Enum

An enum declaration can be used to define automatically-incrementing constants.
The default behaviour is for the first item to be 1 and each subsequent item incremented by 1.
An explict value may be specified for any item. Enums may currrently only take integer values (see below).
Such values must always be numeric literals, as opposed to expressions or other variables or constants.
Subsequent values default to the previous value plus one, unless they too are assigned a default value.
enum ONE=1, TWO, THREE, ABC=10, DEF, XYZ

-- ONE is 1, TWO is 2, THREE is 3
-- ABC is 10, DEF is 11, XYZ is 12
Note that C enums start at 0 by default, and you should remember to specify "=0" on the first element when (manually) translating C to Phix, unless of course the enum is just being used to guarantee uniqueness and as such the actual values do not really matter.
It is not a bad idea to always explicitly specify the starting value of an enum, even if it is 1, to avoid confusing anyone more accustomed to the way enums behave in some other programming language.

As with other declarations, enums can be terminated with a $ for ease of editing enum lists that change frequently during development.
enum
    YES,
    NO,
--  MAYBE,
--  EITHER,
--  SOMETIMES,
    OFTEN,
--  RARELY,
    $
You can also use $ to replicate the last value, eg
enum ONE,TWO,THREE,ALL=$
?{ONE,TWO,THREE,ALL}            -- {1,2,3,3}
enum UN,UNO=$,DUO,TRE,TRES=$
?{UN,UNO,DUO,TRE,TRES}          -- {1,1,2,3,3}
Obviously attempts to use $ on the very first enum trigger a compilation error ("no prior value").

Sequences use integer indexes, but with enum you may write code like this:
enum X, Y
sequence point = { 0,0 }
point[X] = 3
point[Y] = 4
There is also a special form of enum, an enum type.
This is a simple way to write a user-defined type based on the set of values in a specific enum group.
The type created this way can be used anywhere a normal user-defined type can be used.
enum type RGBA RED, GREEN, BLUE, ALPHA end type

-- Only allow values of RED, GREEN, BLUE, or ALPHA as parameters
function xyz(RGBA x, RGBA y)
    return
end function
The above enum statement is in fact (apart from the parameter being named "i") equivalent to:
enum RED, GREEN, BLUE, ALPHA 
type RGBA(integer i) return find(i,{RED, GREEN, BLUE, ALPHA}) end type
You may have spotted that there is one significant difference concerning enum types.
Normal type functions return either 1 or 0, whereas enum type functions return a positive integer index when the argument is a member, or 0 if not.
The value returned is the ordinal number of the member in the enum definition, regardless of what the member value is.
Should two enums share the same value, they will share the same ordinal number.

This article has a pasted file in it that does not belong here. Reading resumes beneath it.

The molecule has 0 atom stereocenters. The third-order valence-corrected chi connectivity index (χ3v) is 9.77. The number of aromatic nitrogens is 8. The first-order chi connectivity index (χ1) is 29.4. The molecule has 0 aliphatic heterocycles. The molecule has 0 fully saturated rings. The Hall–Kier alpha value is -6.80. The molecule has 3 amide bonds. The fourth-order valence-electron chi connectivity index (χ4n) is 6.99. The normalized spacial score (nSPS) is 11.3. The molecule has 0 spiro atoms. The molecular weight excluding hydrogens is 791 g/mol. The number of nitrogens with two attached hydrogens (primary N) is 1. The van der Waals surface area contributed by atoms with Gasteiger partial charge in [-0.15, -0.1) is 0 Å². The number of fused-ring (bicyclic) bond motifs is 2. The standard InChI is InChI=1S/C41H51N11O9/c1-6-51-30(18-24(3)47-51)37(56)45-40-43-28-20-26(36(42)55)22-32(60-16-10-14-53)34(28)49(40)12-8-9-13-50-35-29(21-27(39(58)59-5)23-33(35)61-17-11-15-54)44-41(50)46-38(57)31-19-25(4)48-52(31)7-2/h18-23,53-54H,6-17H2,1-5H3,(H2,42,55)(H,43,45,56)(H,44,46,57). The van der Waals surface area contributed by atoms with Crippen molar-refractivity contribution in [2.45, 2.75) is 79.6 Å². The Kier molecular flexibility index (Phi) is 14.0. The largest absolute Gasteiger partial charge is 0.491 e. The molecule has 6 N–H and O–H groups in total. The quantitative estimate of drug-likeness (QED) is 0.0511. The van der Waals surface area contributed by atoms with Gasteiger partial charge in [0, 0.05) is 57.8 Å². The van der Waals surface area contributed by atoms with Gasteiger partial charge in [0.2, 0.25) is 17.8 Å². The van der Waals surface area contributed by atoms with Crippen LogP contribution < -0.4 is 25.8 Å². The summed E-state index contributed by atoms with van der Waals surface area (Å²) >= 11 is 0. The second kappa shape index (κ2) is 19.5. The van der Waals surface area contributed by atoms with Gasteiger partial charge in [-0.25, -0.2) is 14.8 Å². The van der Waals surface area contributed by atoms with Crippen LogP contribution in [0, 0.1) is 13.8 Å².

The ordinal numbers of enums surrounding these continue to increment as if every enum had a unique ordinal number, causing some numbers to be skipped.
Lastly, although only applicable for enum type routines that are likely to be invoked more than 106 times, it would be remiss of me not to mention that the use of find in enum types may be slower than say i>=RED and i<=ALPHA, especially for enum types with several dozen or a few hundred or maybe even thousands of elements, however it is no big deal to replace such with a faster explicit type much as above, should that be a significant concern.
enum type color RED=4, GREEN=7, BLACK=1, BLUE=3 , PINK=10 end type

? color(RED)   -- 1
? color(GREEN) -- 2
? color(BLACK) -- 3
? color(BLUE)  -- 4
? color(PINK)  -- 5

constant color_names = {"rouge", "vert", "noir", "bleu", "rose"}

puts(1, color_names[color(BLUE)]) -- bleu
However if RED and BLACK were (for some unknown reason) given the same value:
enum type color RED, GREEN=7, BLACK=1, BLUE=3 , PINK=10 end type
? color(RED)   -- 1
? color(GREEN) -- 2
? color(BLACK) -- 1
? color(BLUE)  -- 4
? color(PINK)  -- 5
Note that none of the enums have an ordinal number with a value of 3. This is simply skipped.

Unless an enum member is being set to a specific value, it defaults to 1 more than the previous member.
This default increment can be overridden. The syntax is:
enum [type name] by DELTA member1, member2, ... ,memberN
where 'DELTA' is a literal number with an optional +, -, or * operator preceding it.
Also, for the same reasons that floating point for loops are prohibited, phix only supports integer enums, and hence only integer deltas, and is unlikely to ever support "by /N".
enum by 2 A,B,C=6,D      -- values are 1,3,6,8
enum by * 2 A,B,C,D,E    -- values are 1,2,4,8,16
Should both be present, a "by amount" clause must follow rather than precede "type name".

It is also a sensible working practice to add comments such as this:
enum by 2 A,B,C=6,D      -- values are 1,3,6,8
enum by * 2 A,B,C,D,E    -- values are 1,2,4,8,16
The "(nb:" were added as I was coding and taking advantage of implicit ordering; should I revisit that code six months or six years from now, I will have some clue of things to avoid, and less likely to be perstered with "OI: I put me crown JEWELS after GOLD, and they ain't shown up - fix it you muppet".